When the 35W bridge collapsed in August 2007, 29th Avenue and Johnson Street corner businesses could have died if not for neighbors who went out of their way to keep shopping there, in part making up for the downtown folks who could no longer easily get there for lunches.
That’s according to Mary (Colón) Cassidy, who purchased what was then Audubon Coffee in 1996 shortly after it opened. The coffee shop’s humble beginnings ushered in the latest wave of businesses keeping the corner vital. Missy Dodge remembers a group of “J-Street Ladies” who all opened businesses about the same time, the early 2000s.
The neighbors-and-business love affair has gone on for as long as anyone can remember, but this story pretty much starts when the merchants formally drew up documents together to assure free parking for shoppers.
The “first” 20 years
In 1984, there was a restaurant, bakery, drug store, antique store and and other assorted businesses in the 2800 block of Johnson Street NE. What was most recently Easy Way was the Tom Thumb, and the other grocery store, an independent, had gone out, replaced by EMI, a music equipment rental place.
March 19, 1984, with Howie Ekberg the pharmacist as president, they filed non-profit paperwork a few weeks before buying, as the association, the parking lot at 2832-36-40 Johnson Street from Dale and Jacqueline Johnson. Technically, they bought it from John and Patricia Tschohl, who it appears acquired it on the same day from the Johnsons, and sold it for $42,000, or $2,000 more than they paid.
Floyd Duffee, of Duffee’s Northeast Hardware, and Steven Schaff rounded out the officer slate. Henry Czupryna of Dinsmore Cleaners, Thomas Hahne of Bob’s Radio & TV at 2600 Johnson St. NE, and insurance agent Bill Pudney also signed up for the board, and they listed recent arrival Rich Ledin of Antiques & Stuff.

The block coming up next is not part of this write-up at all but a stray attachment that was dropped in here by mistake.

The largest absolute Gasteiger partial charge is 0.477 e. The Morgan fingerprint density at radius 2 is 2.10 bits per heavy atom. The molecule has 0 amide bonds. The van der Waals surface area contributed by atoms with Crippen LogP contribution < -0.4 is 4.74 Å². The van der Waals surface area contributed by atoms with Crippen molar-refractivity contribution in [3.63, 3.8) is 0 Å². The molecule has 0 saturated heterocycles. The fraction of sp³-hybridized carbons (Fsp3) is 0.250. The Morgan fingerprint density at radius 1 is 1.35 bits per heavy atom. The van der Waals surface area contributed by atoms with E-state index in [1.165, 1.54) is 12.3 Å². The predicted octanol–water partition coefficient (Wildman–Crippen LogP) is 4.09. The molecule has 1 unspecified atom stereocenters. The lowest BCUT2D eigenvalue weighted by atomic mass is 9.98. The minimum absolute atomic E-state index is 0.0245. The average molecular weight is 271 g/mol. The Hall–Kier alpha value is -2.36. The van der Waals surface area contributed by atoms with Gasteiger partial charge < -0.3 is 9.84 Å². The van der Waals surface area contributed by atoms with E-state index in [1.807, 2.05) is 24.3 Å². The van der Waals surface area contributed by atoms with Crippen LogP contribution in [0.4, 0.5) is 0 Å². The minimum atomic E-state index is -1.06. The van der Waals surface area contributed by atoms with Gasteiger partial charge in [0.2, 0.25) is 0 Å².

Joe Micek, a broker in one of four realty offices in that block, notarized the incorporation document, but he remembers more the informal meetings with coffee and pastries at the pharmacy, and annual social gatherings.
According to ads in the fledgling Northeaster newspapers of 1979 to 1981 and beyond, they held Krazy Days shopping promotions and would occasionally offer free movie nights in December at the Hollywood Theater as customer appreciation events.
Though the Hollywood showed its last film in 1987, the Johnson Street Shopping Center Association (JSSCA), aka Johnson Street Merchants Association (JSMA), lives on. They now treat customers to Halloween trick-or-treating and the annual Johnstock, a 16- year tradition of music, crafts and “free love.” The Hollywood, after years of decay and then stabilization, is finally ready to entertain a commercial or office tenant.
In the early 1990s, merchants agreed to leave the “top three parking spaces in all rows open for customers” in the parking lot. They wanted to keep street spots in front of businesses for the customers of those businesses, and asked that merchants and employees park at the back of the lot, or further out in the neighborhood if no spaces were available.